Because we ere forbidden by law to operate across racial barriers because of the Improper Interference Act, I launched the South African Black Alliance with the late Yellan Chinsamy and his Party, and with the then Labour Party. We were joined by Inyandza Party of Kangwane and by the Dikwakwentla Party from the Free State under Dr Mopeli. We realised that the apartheid was against all people of colour regardless of race and ethnicity.

As a matter of fact, Inkatha was from its inception not confined to a Zulu membership but to Africans of all ethnic groups. This resulted in my being called to Pretoria by Mr Jimmy Kruger, the Minister of Police, when our organisation was only a year old. He told me to confine membership of Inkatha to Zulus only. I told him that as long as they

recruit whites of all ethnicities into the National Party, I had the same right to recruit all Africans, regardless of ethnicity, into our organisation. He tried to defend their recruiting whites of all ethnic groups into the National Party by saying that all the whites of Teutonic origin. I asked him whether that included the Jews, to which he had no answer. So I defied him and refused to confine membership to only Zulu speaking Africans.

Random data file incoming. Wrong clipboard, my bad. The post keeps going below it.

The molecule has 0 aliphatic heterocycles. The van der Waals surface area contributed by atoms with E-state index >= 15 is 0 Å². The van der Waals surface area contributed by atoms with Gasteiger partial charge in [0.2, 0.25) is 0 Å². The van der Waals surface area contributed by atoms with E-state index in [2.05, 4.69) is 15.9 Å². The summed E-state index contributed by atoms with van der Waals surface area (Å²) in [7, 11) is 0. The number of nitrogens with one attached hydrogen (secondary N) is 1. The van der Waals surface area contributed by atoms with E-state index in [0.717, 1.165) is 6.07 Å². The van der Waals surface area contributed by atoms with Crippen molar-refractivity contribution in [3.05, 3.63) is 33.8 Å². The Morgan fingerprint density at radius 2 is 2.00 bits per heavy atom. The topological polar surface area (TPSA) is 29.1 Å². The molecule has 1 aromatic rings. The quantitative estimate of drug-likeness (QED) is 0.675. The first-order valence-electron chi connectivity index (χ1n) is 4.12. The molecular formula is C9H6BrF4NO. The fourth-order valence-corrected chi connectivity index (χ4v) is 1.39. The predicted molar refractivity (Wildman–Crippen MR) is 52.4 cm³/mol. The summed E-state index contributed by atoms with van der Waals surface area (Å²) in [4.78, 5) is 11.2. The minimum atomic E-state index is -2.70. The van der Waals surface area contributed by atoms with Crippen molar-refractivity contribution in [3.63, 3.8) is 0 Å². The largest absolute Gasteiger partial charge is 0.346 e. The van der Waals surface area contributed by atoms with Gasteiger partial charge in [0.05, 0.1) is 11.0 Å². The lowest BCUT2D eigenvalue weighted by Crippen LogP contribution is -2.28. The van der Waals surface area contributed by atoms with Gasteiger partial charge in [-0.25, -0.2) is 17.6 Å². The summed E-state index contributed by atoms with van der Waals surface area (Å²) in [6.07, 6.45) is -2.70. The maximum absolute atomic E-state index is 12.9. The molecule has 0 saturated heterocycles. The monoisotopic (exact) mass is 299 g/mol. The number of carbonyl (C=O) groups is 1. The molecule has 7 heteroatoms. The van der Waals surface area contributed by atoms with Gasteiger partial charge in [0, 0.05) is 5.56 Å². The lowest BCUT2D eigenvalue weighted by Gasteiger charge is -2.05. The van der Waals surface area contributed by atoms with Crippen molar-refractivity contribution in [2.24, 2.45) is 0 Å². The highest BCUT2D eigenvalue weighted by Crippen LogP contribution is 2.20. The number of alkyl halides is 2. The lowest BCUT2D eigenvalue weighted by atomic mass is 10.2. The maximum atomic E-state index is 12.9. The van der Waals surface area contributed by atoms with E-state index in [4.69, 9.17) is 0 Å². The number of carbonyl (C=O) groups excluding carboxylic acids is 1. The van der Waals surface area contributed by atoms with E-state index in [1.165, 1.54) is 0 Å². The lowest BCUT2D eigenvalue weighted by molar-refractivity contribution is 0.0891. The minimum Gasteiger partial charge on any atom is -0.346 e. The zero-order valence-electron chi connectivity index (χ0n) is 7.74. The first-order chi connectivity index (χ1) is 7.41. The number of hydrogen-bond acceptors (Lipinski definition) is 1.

Since its inception 25 years ago, the IFP has been home to a diverse group of South Africans sharing the common denominators of morality, goodwill and sound judgement. I have always welcomed such people into the IFP because I know that many of us share the desire to see South Africa succeed and all her children freed from the degradation of poverty, ignorance for lack of education and exposure, a lack of experience and opportunity, poor service delivery, unemployment, fear and constant struggle. The desire to see our country freed from such ills is not the exclusive domain of one race or one ethnic group. It is the resounding call of every South Africa who demands a better present than we had in our past, and a better tomorrow to follow today.